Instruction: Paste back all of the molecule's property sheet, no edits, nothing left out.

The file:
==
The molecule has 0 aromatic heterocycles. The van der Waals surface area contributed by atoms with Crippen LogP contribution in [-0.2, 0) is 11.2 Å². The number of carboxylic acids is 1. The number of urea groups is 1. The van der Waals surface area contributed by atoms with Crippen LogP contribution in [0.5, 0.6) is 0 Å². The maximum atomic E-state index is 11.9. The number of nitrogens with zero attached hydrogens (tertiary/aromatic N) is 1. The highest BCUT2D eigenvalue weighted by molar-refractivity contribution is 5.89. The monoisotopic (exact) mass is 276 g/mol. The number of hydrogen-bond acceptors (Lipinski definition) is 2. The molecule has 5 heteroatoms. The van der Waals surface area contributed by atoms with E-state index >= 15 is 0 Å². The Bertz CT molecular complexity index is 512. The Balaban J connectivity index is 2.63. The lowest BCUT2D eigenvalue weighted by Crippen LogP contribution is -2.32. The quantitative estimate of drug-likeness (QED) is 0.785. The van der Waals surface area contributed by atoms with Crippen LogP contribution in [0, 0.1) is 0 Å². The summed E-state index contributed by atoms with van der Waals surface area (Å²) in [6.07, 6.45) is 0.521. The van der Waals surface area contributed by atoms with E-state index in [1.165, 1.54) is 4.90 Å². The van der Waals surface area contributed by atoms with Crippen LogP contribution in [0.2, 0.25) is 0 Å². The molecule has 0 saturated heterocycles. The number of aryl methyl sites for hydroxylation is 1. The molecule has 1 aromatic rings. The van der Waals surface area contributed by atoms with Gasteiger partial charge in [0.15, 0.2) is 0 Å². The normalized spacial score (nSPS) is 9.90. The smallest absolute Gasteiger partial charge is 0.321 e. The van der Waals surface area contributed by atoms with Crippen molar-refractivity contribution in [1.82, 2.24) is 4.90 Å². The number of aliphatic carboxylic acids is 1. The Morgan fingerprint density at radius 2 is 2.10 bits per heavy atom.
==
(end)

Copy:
The molecule has 0 aromatic heterocycles. The van der Waals surface area contributed by atoms with Crippen LogP contribution in [-0.2, 0) is 11.2 Å². The number of carboxylic acids is 1. The number of urea groups is 1. The van der Waals surface area contributed by atoms with Crippen LogP contribution in [0.5, 0.6) is 0 Å². The maximum atomic E-state index is 11.9. The number of nitrogens with zero attached hydrogens (tertiary/aromatic N) is 1. The highest BCUT2D eigenvalue weighted by molar-refractivity contribution is 5.89. The monoisotopic (exact) mass is 276 g/mol. The number of hydrogen-bond acceptors (Lipinski definition) is 2. The molecule has 5 heteroatoms. The van der Waals surface area contributed by atoms with E-state index >= 15 is 0 Å². The Bertz CT molecular complexity index is 512. The Balaban J connectivity index is 2.63. The lowest BCUT2D eigenvalue weighted by Crippen LogP contribution is -2.32. The quantitative estimate of drug-likeness (QED) is 0.785. The van der Waals surface area contributed by atoms with Crippen LogP contribution in [0, 0.1) is 0 Å². The summed E-state index contributed by atoms with van der Waals surface area (Å²) in [6.07, 6.45) is 0.521. The van der Waals surface area contributed by atoms with E-state index in [1.165, 1.54) is 4.90 Å². The van der Waals surface area contributed by atoms with Crippen LogP contribution in [0.2, 0.25) is 0 Å². The molecule has 0 saturated heterocycles. The number of aryl methyl sites for hydroxylation is 1. The molecule has 1 aromatic rings. The van der Waals surface area contributed by atoms with Gasteiger partial charge in [0.15, 0.2) is 0 Å². The normalized spacial score (nSPS) is 9.90. The smallest absolute Gasteiger partial charge is 0.321 e. The van der Waals surface area contributed by atoms with Crippen molar-refractivity contribution in [1.82, 2.24) is 4.90 Å². The number of aliphatic carboxylic acids is 1. The Morgan fingerprint density at radius 2 is 2.10 bits per heavy atom.